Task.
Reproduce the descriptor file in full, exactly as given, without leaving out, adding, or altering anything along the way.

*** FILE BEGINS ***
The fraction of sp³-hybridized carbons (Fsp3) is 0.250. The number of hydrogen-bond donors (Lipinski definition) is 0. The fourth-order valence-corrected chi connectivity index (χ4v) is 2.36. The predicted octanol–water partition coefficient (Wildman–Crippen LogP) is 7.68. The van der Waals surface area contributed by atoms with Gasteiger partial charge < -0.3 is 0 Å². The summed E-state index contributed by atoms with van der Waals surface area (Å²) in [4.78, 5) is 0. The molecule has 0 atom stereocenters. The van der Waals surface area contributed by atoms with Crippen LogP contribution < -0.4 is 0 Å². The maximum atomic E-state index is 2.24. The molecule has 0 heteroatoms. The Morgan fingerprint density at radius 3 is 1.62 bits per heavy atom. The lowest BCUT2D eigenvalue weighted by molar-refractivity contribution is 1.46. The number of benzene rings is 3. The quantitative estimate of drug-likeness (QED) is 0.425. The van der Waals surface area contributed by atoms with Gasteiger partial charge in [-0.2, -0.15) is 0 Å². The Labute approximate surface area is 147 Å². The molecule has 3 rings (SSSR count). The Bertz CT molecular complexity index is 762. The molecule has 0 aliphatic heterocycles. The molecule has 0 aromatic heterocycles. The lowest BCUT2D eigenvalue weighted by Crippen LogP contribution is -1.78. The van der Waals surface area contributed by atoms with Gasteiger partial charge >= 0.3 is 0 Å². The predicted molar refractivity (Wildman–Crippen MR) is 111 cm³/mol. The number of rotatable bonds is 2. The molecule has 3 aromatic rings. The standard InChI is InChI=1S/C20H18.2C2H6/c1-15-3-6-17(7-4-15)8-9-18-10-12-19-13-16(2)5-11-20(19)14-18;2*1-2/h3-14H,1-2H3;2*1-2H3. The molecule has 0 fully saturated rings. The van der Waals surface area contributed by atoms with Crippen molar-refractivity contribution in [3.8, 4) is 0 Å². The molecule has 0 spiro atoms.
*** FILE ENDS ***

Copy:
The fraction of sp³-hybridized carbons (Fsp3) is 0.250. The number of hydrogen-bond donors (Lipinski definition) is 0. The fourth-order valence-corrected chi connectivity index (χ4v) is 2.36. The predicted octanol–water partition coefficient (Wildman–Crippen LogP) is 7.68. The van der Waals surface area contributed by atoms with Gasteiger partial charge < -0.3 is 0 Å². The summed E-state index contributed by atoms with van der Waals surface area (Å²) in [4.78, 5) is 0. The molecule has 0 atom stereocenters. The van der Waals surface area contributed by atoms with Crippen LogP contribution < -0.4 is 0 Å². The maximum atomic E-state index is 2.24. The molecule has 0 heteroatoms. The Morgan fingerprint density at radius 3 is 1.62 bits per heavy atom. The lowest BCUT2D eigenvalue weighted by molar-refractivity contribution is 1.46. The number of benzene rings is 3. The quantitative estimate of drug-likeness (QED) is 0.425. The van der Waals surface area contributed by atoms with Gasteiger partial charge in [-0.2, -0.15) is 0 Å². The Labute approximate surface area is 147 Å². The molecule has 3 rings (SSSR count). The Bertz CT molecular complexity index is 762. The molecule has 0 aliphatic heterocycles. The molecule has 0 aromatic heterocycles. The lowest BCUT2D eigenvalue weighted by Crippen LogP contribution is -1.78. The van der Waals surface area contributed by atoms with Gasteiger partial charge >= 0.3 is 0 Å². The predicted molar refractivity (Wildman–Crippen MR) is 111 cm³/mol. The number of rotatable bonds is 2. The molecule has 3 aromatic rings. The standard InChI is InChI=1S/C20H18.2C2H6/c1-15-3-6-17(7-4-15)8-9-18-10-12-19-13-16(2)5-11-20(19)14-18;2*1-2/h3-14H,1-2H3;2*1-2H3. The molecule has 0 fully saturated rings. The van der Waals surface area contributed by atoms with Crippen molar-refractivity contribution in [3.8, 4) is 0 Å². The molecule has 0 spiro atoms.